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States protect employees' social media privacy

(MoneyWatch) Are you ready to hand over your Facebook username and password to your boss? What about Twitter and LinkedIn? That's the scenario that has been facing some people as they interview for jobs or approach their annual reviews.

On one level, it's understandable that employers might want to know more about their employees' social media habits, and getting access to their accounts is certainly one way to know what's in there. On the other hand, it's hard to see this as anything other than an absolutely unprecedented invasion of privacy. Where does the law land on this debate?

A few landmark pieces of legislation have already started to define the legal terrain, and it's clear which direction states are headed -- they are beginning to side with employees. Six states have now outlawed employer efforts to coerce employees into turning over social media account information. In addition to Delaware, Maryland, Michigan and New Jersey, states that already had such laws on the books, Illinois and California now have similar legislation that kicked in as of January 1.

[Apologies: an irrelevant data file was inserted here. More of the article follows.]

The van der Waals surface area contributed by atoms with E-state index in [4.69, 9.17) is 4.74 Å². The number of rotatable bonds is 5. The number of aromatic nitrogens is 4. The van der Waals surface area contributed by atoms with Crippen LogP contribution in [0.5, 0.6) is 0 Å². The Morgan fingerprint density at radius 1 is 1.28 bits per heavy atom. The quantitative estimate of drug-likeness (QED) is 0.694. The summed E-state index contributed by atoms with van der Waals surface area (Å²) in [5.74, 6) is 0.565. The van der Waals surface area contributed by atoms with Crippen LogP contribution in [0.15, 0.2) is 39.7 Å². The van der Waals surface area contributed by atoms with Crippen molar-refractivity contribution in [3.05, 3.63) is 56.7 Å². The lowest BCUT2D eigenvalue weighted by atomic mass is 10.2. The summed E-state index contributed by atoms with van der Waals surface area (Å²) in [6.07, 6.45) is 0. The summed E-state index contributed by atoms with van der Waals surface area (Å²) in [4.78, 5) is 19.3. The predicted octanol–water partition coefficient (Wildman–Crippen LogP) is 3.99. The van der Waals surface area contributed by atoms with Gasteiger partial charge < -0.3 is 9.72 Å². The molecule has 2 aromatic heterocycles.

While the laws prohibit employers from asking employees for log-in information, note that there's nothing wrong with employers from reviewing publicly available data on the Internet, such as browsing someone's Facebook page or Twitter feed. And it's still possible, of course, for employers to discipline or fire employees for violating corporate policies in social media.

Have you ever been asked to provide social media log-in information to an employer? Would you, as a condition of employment? Sound off in the comments.

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